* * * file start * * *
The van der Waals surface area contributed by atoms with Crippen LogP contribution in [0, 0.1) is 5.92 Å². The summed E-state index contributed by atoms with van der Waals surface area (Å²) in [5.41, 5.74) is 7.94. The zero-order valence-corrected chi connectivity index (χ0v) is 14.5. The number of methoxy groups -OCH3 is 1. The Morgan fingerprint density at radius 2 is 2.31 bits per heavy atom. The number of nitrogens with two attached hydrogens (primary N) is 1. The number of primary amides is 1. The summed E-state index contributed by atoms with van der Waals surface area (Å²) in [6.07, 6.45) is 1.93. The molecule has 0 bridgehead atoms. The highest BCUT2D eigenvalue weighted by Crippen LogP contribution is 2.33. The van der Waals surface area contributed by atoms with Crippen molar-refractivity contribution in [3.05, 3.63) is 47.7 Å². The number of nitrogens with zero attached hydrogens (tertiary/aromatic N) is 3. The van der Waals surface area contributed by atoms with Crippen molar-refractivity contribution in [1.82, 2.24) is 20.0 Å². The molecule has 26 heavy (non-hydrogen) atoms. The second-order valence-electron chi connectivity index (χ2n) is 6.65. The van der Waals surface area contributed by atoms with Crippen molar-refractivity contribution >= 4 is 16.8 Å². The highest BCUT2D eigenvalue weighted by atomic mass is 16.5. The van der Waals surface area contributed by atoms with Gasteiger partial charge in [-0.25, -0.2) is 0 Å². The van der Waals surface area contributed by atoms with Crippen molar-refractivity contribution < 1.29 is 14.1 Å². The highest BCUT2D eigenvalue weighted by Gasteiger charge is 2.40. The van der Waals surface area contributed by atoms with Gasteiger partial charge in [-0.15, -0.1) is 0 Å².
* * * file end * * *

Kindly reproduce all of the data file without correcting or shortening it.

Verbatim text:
The van der Waals surface area contributed by atoms with Crippen LogP contribution in [0, 0.1) is 5.92 Å². The summed E-state index contributed by atoms with van der Waals surface area (Å²) in [5.41, 5.74) is 7.94. The zero-order valence-corrected chi connectivity index (χ0v) is 14.5. The number of methoxy groups -OCH3 is 1. The Morgan fingerprint density at radius 2 is 2.31 bits per heavy atom. The number of nitrogens with two attached hydrogens (primary N) is 1. The number of primary amides is 1. The summed E-state index contributed by atoms with van der Waals surface area (Å²) in [6.07, 6.45) is 1.93. The molecule has 0 bridgehead atoms. The highest BCUT2D eigenvalue weighted by Crippen LogP contribution is 2.33. The van der Waals surface area contributed by atoms with Crippen molar-refractivity contribution in [3.05, 3.63) is 47.7 Å². The number of nitrogens with zero attached hydrogens (tertiary/aromatic N) is 3. The van der Waals surface area contributed by atoms with Crippen molar-refractivity contribution in [1.82, 2.24) is 20.0 Å². The molecule has 26 heavy (non-hydrogen) atoms. The second-order valence-electron chi connectivity index (χ2n) is 6.65. The van der Waals surface area contributed by atoms with Crippen molar-refractivity contribution >= 4 is 16.8 Å². The highest BCUT2D eigenvalue weighted by atomic mass is 16.5. The van der Waals surface area contributed by atoms with Gasteiger partial charge in [-0.25, -0.2) is 0 Å². The van der Waals surface area contributed by atoms with Crippen molar-refractivity contribution < 1.29 is 14.1 Å². The highest BCUT2D eigenvalue weighted by Gasteiger charge is 2.40. The van der Waals surface area contributed by atoms with Gasteiger partial charge in [-0.15, -0.1) is 0 Å².